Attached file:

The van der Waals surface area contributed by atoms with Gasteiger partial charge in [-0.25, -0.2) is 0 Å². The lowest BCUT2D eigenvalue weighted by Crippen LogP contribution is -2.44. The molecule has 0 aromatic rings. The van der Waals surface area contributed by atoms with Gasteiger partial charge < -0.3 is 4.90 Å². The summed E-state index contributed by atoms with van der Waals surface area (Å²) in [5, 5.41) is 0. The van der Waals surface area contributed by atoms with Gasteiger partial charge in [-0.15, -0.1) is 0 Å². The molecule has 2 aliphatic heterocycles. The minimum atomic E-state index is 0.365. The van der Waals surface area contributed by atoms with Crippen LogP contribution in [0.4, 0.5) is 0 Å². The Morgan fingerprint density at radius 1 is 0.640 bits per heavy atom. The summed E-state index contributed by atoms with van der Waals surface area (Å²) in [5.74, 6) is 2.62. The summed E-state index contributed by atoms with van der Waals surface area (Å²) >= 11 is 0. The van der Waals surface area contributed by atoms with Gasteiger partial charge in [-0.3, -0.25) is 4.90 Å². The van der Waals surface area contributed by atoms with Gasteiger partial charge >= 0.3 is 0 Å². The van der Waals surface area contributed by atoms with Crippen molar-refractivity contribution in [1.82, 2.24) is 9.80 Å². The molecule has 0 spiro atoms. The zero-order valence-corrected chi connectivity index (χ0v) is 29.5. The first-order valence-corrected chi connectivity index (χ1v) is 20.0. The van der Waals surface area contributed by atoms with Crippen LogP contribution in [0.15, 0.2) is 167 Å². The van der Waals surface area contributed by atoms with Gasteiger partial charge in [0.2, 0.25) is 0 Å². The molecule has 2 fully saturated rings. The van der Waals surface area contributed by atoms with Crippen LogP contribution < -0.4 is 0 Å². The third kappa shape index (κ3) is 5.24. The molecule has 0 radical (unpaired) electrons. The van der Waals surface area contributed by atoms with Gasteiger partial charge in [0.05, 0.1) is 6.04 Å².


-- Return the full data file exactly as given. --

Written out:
The van der Waals surface area contributed by atoms with Gasteiger partial charge in [-0.25, -0.2) is 0 Å². The lowest BCUT2D eigenvalue weighted by Crippen LogP contribution is -2.44. The molecule has 0 aromatic rings. The van der Waals surface area contributed by atoms with Gasteiger partial charge < -0.3 is 4.90 Å². The summed E-state index contributed by atoms with van der Waals surface area (Å²) in [5, 5.41) is 0. The van der Waals surface area contributed by atoms with Gasteiger partial charge in [-0.15, -0.1) is 0 Å². The molecule has 2 aliphatic heterocycles. The minimum atomic E-state index is 0.365. The van der Waals surface area contributed by atoms with Crippen LogP contribution in [0.4, 0.5) is 0 Å². The Morgan fingerprint density at radius 1 is 0.640 bits per heavy atom. The summed E-state index contributed by atoms with van der Waals surface area (Å²) in [5.74, 6) is 2.62. The summed E-state index contributed by atoms with van der Waals surface area (Å²) >= 11 is 0. The van der Waals surface area contributed by atoms with Gasteiger partial charge in [-0.3, -0.25) is 4.90 Å². The van der Waals surface area contributed by atoms with Gasteiger partial charge >= 0.3 is 0 Å². The van der Waals surface area contributed by atoms with Crippen molar-refractivity contribution in [1.82, 2.24) is 9.80 Å². The molecule has 0 spiro atoms. The zero-order valence-corrected chi connectivity index (χ0v) is 29.5. The first-order valence-corrected chi connectivity index (χ1v) is 20.0. The van der Waals surface area contributed by atoms with Crippen LogP contribution in [0.15, 0.2) is 167 Å². The van der Waals surface area contributed by atoms with Gasteiger partial charge in [0.2, 0.25) is 0 Å². The molecule has 2 fully saturated rings. The van der Waals surface area contributed by atoms with Crippen LogP contribution < -0.4 is 0 Å². The third kappa shape index (κ3) is 5.24. The molecule has 0 radical (unpaired) electrons. The van der Waals surface area contributed by atoms with Gasteiger partial charge in [0.05, 0.1) is 6.04 Å².